I recently watched a video of a young white girl putting her physical body in front of a young black boy at a protest on Lafayette Park directly in front of the White House. It is a scene that makes my heart sing. But before we idolize this act, we need to remember this is the bare minimum. As white Christians specifically, this is a baseline responsibility.

Some (and I fear most) white people express disdain for looting and damage to property, first, before expressing the same rage towards the senseless murder of George Floyd. With 8 years passing since George Zimmerman killed Trayvon Martin and 65 years passing since Emmett Till’s horrific murder, what other options remain? Martin Luther King, Jr. marched and white people assassinated him. Colin Kaepernick kneeled and white people fired him. There is disdain for every form of protest because it means a disruption to a status quo that lauds and protects a privileged white existence.

But the same white folks seem to forget that Jesus flipped over tables in the temple. He became violent and caused damage to property to make his objection felt and heard. Why mourn the loss of Target’s inventory? A multi-million-dollar corporation will recover. You know what cannot be restored, replaced, or restocked? George Floyd’s life. Breonna Taylor’s life.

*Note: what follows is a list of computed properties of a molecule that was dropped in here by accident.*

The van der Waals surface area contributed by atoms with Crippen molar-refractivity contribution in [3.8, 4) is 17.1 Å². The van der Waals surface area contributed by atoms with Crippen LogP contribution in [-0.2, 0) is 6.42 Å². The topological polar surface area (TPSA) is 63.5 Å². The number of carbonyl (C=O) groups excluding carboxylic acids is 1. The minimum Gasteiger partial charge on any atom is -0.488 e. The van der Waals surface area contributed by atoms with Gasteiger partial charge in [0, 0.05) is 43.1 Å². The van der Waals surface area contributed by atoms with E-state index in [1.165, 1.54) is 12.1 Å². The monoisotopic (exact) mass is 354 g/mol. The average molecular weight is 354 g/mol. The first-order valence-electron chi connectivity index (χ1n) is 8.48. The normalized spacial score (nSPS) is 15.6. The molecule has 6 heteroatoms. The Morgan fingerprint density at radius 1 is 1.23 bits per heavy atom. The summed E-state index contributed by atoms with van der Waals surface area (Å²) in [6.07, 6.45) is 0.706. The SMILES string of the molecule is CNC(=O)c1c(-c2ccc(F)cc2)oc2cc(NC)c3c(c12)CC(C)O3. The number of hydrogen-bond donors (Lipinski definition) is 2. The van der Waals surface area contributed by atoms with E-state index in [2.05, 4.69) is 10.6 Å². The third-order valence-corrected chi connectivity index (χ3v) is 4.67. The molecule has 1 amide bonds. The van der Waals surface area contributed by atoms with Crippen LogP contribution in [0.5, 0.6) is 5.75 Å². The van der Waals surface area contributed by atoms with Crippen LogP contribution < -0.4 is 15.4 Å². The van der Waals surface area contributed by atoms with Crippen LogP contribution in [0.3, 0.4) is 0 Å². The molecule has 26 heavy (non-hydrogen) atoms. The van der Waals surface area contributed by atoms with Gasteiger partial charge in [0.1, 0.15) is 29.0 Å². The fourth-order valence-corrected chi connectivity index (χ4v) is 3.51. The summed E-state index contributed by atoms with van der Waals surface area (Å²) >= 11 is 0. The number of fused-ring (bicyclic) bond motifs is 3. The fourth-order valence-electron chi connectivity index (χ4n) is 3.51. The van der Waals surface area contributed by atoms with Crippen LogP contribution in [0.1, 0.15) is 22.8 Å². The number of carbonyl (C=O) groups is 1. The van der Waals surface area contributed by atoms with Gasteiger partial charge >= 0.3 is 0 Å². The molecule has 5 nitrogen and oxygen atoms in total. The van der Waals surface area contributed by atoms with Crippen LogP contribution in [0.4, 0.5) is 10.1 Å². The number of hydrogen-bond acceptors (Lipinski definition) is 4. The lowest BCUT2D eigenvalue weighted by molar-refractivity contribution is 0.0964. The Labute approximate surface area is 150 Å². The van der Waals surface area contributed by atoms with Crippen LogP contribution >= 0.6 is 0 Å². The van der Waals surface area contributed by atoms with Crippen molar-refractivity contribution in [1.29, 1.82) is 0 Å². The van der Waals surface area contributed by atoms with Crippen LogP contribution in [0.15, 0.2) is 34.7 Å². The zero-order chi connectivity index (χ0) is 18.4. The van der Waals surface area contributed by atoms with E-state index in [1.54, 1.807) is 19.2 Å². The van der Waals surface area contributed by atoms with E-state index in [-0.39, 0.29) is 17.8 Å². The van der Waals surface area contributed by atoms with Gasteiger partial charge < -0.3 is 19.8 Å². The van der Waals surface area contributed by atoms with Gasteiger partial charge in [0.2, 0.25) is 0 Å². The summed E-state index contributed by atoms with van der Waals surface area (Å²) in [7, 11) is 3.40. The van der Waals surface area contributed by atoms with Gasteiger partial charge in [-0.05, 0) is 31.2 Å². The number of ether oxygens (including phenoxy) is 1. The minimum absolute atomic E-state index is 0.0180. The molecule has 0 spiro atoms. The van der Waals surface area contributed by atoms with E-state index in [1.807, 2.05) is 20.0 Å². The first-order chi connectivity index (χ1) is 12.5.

Looting is not the story. Murder is the story. State-sanctioned murder of Black people by police personnel is the story.

But how do many mainstream news outlets frame the murder? The verbal tense of in these headlines reflects a reticence to place actual, concrete blame. As an English major, the passive voice makes me cringe. I’m left searching for the subject. Who did the macing? Who did the tasing? Law enforcement committed the violent act described. Law enforcement did that. Say it with your chest.

How will white people, specifically white Christians, refuse to allow this to continue? In the short term, they can: Donate to bail funds; volunteer for a mutual aid fund in the local neighborhood, and shut down any and all racist rhetoric, regardless of potential “discomfort.”

As Sister Helen Prejean said: Being kind in an unjust society is not enough. It’s more than greeting your black neighbor as you pass one another on the street. It’s more than showing up to a couple of protests. It is a commitment to a holistic lifestyle change that surrenders privilege and uses it as a weapon to protect black lives until we live in a society where white skin no longer possesses a higher value.

Our country has so much to do to claim justice for black people. But taking up this call isn’t special. These protests and white people’s participation in them aren’t remarkable. It’s not heroic. It’s merely the right thing to do. As white people, we must be comfortable with the fact that acknowledgement and recognition of our continued allyship is not on the agenda to achieving justice.